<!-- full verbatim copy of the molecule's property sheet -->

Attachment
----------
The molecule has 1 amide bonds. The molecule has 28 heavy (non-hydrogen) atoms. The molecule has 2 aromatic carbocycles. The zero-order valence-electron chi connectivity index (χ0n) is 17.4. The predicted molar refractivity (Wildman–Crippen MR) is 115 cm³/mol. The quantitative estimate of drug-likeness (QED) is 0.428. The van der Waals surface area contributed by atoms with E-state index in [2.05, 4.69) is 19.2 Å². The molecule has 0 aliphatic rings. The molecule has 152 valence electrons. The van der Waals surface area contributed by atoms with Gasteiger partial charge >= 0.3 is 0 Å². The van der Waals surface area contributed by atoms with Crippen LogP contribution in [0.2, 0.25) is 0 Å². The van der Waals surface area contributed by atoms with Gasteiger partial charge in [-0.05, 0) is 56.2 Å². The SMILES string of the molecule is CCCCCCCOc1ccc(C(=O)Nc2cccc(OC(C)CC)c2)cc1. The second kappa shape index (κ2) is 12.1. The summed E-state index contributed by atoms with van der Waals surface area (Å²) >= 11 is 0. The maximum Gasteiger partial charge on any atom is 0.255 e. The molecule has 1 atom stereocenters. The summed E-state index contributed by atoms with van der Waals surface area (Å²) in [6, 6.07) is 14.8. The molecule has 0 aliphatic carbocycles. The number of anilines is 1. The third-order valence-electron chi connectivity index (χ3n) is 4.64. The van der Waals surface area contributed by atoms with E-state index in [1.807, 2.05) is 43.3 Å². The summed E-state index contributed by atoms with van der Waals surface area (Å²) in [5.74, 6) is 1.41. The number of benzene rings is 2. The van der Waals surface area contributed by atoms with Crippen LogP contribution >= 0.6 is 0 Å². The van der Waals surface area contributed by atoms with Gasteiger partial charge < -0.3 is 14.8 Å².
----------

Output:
The molecule has 1 amide bonds. The molecule has 28 heavy (non-hydrogen) atoms. The molecule has 2 aromatic carbocycles. The zero-order valence-electron chi connectivity index (χ0n) is 17.4. The predicted molar refractivity (Wildman–Crippen MR) is 115 cm³/mol. The quantitative estimate of drug-likeness (QED) is 0.428. The van der Waals surface area contributed by atoms with E-state index in [2.05, 4.69) is 19.2 Å². The molecule has 0 aliphatic rings. The molecule has 152 valence electrons. The van der Waals surface area contributed by atoms with Gasteiger partial charge >= 0.3 is 0 Å². The van der Waals surface area contributed by atoms with Crippen LogP contribution in [0.2, 0.25) is 0 Å². The van der Waals surface area contributed by atoms with Gasteiger partial charge in [-0.05, 0) is 56.2 Å². The SMILES string of the molecule is CCCCCCCOc1ccc(C(=O)Nc2cccc(OC(C)CC)c2)cc1. The second kappa shape index (κ2) is 12.1. The summed E-state index contributed by atoms with van der Waals surface area (Å²) >= 11 is 0. The maximum Gasteiger partial charge on any atom is 0.255 e. The molecule has 1 atom stereocenters. The summed E-state index contributed by atoms with van der Waals surface area (Å²) in [6, 6.07) is 14.8. The molecule has 0 aliphatic carbocycles. The number of anilines is 1. The third-order valence-electron chi connectivity index (χ3n) is 4.64. The van der Waals surface area contributed by atoms with E-state index in [1.807, 2.05) is 43.3 Å². The summed E-state index contributed by atoms with van der Waals surface area (Å²) in [5.74, 6) is 1.41. The number of benzene rings is 2. The van der Waals surface area contributed by atoms with Crippen LogP contribution >= 0.6 is 0 Å². The van der Waals surface area contributed by atoms with Gasteiger partial charge < -0.3 is 14.8 Å².